While the Assault jig is a slightly modified diamond bar configuration. The Live Deception jig is a different beast. It is an “anchovy” shaped jig and it has a very realistic look both in your hand and in the water. I carry Live Deception Jigs in 4, 6 and 8 ounce sizes on lingcod trips.
Some folks say jig color doesn’t matter, others think it matters a lot. I’m on the fence. Confidence is huge. I fish a few different colors and have utmost confidence in them.
For Assault Diamond Jigs I like glow white, chrome and blue and Baby Red (a gold and orange finish that looks like a small red rockfish). In the Assault Deception Jigs I go with sardine and anchovy finishes.
Before I get into fishing technique I’ll mention that I’m critical of one aspect of Ahi jigs. As crazy as it sounds, I think the hooks are too strong….This is only the case because for bottom fish I’m working the jigs through craggy rocky terrain and it’s snaggy. When using powerful gear, it is often possible to free a snagged jig by bending out the hook. You’ll never do this if you snag up with the high quality super strong hooks that come stock on Ahi jigs. Conversely, they won’t bend out on a big fish either…Everything is a trade off!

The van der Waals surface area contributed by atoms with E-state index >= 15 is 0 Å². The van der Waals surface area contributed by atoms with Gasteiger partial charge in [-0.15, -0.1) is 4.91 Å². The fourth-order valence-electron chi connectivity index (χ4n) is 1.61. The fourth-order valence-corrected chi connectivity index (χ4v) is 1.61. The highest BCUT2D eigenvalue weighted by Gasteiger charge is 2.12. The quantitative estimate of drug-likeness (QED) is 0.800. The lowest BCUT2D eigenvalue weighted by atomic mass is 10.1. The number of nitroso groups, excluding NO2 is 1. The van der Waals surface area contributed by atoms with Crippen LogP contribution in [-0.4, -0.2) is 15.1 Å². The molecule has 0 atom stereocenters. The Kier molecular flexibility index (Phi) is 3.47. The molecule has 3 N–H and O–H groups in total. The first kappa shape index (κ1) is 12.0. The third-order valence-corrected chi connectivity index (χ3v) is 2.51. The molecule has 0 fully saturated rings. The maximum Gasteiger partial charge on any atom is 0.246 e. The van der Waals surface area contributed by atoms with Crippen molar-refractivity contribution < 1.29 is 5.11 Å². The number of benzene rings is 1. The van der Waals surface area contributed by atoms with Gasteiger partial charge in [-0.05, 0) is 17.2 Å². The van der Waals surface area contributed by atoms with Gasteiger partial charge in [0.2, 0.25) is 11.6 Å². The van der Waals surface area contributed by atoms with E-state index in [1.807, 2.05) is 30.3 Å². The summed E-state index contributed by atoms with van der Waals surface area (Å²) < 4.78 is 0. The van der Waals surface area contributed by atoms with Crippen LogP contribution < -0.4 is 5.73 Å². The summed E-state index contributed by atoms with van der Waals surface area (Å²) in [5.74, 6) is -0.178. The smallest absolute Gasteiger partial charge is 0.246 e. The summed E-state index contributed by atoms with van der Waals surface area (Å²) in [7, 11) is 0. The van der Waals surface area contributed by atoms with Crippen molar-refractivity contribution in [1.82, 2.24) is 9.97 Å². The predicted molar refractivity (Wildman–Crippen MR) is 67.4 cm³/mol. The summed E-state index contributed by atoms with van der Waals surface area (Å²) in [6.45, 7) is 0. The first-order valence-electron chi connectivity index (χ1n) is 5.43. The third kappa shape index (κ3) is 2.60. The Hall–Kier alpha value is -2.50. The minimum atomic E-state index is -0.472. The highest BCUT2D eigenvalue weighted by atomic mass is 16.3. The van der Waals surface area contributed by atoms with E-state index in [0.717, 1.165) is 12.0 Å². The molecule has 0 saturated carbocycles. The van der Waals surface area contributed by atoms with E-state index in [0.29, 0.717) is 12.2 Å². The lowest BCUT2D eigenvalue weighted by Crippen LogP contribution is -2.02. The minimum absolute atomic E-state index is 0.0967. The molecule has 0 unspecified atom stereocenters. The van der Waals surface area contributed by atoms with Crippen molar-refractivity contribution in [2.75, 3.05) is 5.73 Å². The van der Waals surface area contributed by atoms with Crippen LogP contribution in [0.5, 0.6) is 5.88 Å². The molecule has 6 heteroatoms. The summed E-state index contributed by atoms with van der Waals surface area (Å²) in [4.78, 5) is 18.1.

As a general often broken rule I use Live Deception Jigs in coastal water that ranges from 40 to 150 feet deep and I use the heavier Assault Jigs further off shore in deeper water.
Rule Number One: Selected your jig weight based on the water depth and conditions. If in doubt about the drift ask the skipper to recommend a jig weight. Generally speaking, you can run a jig that is one half to two thirds as heavy as the sinkers the anglers are using on any given trip.
Rule Number Two: Most of the time to be effective you’ve got to cast the jig up drift or “uphill” from the boat. As a result, the bow and stern of the boat are the preferred spots on a charter boat for jigging because these areas offer the easiest casting.
Casting the jig up current gives it time to sink to the bottom before the boat reaches the spot where it splashed down. This is important because you’ve only got a small window of time and a small zone of the bottom where you can effectively jig.